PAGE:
Wind engineering

Subset of mechanical engineering, structural engineering, meteorology, and applied physics / From Wikipedia, the free encyclopedia

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Wind engineering is a subset of mechanical engineering, structural engineering, meteorology, and applied physics that analyzes the effects of wind in the natural and the built environment and studies the possible damage, inconvenience or benefits which may result from wind. In the field of engineering it includes strong winds, which may cause discomfort, as well as extreme winds, such as in a tornado, hurricane or heavy storm, which may cause widespread destruction. In the fields of wind energy and air pollution it also includes low and moderate winds as these are relevant to electricity production and dispersion of contaminants.

Flow visualization of wind speed contours around a house
Wind engineering covers the aerodynamic effects of buildings
Damaged wind turbines due to hurricane Maria

Wind engineering draws upon meteorology, fluid dynamics, mechanics, geographic information systems, and a number of specialist engineering disciplines, including aerodynamics and structural dynamics.[1] The tools used include atmospheric models, atmospheric boundary layer wind tunnels, and computational fluid dynamics models.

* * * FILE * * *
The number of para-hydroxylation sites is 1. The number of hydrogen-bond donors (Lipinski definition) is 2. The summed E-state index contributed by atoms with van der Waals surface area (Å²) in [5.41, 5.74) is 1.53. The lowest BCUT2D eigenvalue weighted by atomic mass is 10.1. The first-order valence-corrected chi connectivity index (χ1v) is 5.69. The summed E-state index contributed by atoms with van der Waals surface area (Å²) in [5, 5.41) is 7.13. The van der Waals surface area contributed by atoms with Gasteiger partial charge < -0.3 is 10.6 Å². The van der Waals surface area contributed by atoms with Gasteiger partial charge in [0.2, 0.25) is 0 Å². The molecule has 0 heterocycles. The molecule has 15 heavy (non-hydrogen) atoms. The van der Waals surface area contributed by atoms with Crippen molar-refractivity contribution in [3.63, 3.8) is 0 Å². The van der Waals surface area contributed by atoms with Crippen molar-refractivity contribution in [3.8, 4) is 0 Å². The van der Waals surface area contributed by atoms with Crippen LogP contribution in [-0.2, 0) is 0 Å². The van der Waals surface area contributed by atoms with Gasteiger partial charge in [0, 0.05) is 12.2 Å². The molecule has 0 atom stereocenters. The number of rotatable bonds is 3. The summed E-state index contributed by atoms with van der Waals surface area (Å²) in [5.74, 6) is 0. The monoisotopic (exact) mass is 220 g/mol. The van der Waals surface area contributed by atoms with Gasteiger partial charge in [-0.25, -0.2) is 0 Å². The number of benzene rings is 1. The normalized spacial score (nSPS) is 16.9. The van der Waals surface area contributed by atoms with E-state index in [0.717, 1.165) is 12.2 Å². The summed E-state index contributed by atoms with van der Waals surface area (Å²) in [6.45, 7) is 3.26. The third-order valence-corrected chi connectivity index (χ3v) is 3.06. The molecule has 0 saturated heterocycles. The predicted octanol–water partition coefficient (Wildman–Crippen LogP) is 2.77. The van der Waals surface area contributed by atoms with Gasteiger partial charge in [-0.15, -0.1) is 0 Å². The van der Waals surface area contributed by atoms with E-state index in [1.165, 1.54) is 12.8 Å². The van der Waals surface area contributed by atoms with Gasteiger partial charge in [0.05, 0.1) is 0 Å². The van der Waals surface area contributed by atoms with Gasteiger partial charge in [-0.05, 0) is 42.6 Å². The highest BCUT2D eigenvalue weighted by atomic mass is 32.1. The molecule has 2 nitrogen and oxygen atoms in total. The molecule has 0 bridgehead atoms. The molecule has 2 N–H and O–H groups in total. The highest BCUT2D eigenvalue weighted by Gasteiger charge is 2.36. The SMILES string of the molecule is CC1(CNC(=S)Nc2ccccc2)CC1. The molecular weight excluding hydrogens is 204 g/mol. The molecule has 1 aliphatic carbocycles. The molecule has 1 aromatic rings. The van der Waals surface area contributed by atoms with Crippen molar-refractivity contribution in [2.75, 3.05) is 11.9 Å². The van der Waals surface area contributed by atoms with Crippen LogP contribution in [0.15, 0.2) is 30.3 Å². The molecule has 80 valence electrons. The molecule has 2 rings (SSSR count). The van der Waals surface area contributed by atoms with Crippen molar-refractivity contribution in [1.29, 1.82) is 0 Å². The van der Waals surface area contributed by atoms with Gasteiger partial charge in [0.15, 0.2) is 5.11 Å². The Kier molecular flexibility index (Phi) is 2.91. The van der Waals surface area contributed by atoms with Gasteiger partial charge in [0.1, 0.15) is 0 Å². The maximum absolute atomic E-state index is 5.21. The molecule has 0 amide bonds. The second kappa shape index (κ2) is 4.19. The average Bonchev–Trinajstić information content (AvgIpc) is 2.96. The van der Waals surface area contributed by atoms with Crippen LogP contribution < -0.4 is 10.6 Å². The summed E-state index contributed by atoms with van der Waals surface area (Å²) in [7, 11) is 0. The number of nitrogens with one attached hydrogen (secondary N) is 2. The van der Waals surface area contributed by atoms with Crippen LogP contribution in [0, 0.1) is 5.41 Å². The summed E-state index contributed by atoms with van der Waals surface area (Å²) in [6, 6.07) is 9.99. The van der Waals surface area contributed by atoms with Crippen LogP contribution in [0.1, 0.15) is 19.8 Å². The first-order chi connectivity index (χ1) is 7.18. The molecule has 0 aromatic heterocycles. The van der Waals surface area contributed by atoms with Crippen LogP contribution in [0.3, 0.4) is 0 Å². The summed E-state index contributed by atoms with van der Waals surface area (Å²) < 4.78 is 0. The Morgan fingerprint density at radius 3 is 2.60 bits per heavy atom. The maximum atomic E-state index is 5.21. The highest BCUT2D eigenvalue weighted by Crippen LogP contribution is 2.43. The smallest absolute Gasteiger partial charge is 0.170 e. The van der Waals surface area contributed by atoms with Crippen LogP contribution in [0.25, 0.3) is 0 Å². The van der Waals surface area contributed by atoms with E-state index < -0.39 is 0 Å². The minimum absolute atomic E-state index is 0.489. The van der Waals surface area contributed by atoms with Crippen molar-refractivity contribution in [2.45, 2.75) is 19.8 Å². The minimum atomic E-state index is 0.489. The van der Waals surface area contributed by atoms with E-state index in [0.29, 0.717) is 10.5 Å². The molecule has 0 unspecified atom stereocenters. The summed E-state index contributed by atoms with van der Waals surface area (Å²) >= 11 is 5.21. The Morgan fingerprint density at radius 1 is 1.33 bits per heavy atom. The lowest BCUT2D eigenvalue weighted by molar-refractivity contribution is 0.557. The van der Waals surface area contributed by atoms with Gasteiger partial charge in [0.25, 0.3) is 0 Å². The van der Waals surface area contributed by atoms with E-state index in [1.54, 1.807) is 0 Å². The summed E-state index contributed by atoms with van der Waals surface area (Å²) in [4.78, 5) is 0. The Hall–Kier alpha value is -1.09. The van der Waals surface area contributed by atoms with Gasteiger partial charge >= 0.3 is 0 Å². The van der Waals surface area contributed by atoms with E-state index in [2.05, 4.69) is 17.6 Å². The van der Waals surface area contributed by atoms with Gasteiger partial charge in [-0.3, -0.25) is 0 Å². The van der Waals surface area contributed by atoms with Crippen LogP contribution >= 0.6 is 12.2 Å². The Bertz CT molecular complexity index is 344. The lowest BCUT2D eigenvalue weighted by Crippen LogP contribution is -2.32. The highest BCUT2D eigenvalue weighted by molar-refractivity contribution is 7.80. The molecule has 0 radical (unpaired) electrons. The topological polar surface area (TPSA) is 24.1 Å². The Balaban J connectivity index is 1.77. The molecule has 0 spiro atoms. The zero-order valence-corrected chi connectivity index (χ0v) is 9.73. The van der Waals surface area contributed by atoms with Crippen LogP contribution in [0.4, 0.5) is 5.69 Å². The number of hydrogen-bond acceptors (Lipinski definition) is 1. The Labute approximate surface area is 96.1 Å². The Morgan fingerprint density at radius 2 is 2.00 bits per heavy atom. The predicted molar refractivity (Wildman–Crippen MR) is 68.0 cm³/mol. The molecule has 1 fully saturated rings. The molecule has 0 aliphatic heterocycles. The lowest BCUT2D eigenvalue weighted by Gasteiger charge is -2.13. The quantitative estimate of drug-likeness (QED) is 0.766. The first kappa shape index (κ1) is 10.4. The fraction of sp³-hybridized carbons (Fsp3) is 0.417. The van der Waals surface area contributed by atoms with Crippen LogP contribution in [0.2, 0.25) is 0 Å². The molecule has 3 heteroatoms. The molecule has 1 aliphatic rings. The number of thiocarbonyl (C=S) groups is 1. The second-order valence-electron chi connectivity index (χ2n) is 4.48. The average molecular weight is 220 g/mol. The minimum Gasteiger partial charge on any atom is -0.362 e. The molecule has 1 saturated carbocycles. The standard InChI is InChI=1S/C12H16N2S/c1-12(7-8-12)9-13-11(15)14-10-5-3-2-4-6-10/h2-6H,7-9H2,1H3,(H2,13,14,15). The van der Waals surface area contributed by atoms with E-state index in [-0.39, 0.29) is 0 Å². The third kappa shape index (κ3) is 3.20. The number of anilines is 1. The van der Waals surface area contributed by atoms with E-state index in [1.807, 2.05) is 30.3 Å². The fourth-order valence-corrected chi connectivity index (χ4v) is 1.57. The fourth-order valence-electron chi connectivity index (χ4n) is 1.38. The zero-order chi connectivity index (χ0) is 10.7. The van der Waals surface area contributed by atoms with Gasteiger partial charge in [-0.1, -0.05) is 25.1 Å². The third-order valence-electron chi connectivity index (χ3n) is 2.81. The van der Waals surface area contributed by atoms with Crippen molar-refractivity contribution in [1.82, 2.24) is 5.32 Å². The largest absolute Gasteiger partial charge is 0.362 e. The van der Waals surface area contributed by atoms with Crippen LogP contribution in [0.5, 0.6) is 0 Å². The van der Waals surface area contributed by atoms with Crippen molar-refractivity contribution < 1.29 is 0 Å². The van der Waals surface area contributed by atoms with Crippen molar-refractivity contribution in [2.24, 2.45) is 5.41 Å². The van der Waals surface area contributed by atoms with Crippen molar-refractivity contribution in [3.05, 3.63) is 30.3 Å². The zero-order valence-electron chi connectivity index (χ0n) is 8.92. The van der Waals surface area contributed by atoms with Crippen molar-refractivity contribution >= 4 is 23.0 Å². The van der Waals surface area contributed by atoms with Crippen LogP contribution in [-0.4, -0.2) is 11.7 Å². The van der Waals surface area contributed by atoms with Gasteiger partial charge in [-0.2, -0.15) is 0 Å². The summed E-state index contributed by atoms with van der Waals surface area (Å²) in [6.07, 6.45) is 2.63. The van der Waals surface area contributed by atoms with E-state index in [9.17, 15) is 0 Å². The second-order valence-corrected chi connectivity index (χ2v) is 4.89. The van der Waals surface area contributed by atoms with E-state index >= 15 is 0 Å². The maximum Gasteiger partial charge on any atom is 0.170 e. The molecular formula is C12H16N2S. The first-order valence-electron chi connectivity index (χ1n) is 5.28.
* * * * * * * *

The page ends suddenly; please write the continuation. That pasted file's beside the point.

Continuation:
Wind engineering involves, among other topics:

  • Wind impact on structures (buildings, bridges, towers)
  • Wind comfort near buildings
  • Effects of wind on the ventilation system in a building
  • Wind climate for wind energy
  • Air pollution near buildings

Wind engineering may be considered by structural engineers to be closely related to earthquake engineering and explosion protection.

Some sports stadiums such as Candlestick Park and Arthur Ashe Stadium are known for their strong, sometimes swirly winds, which affect the playing conditions.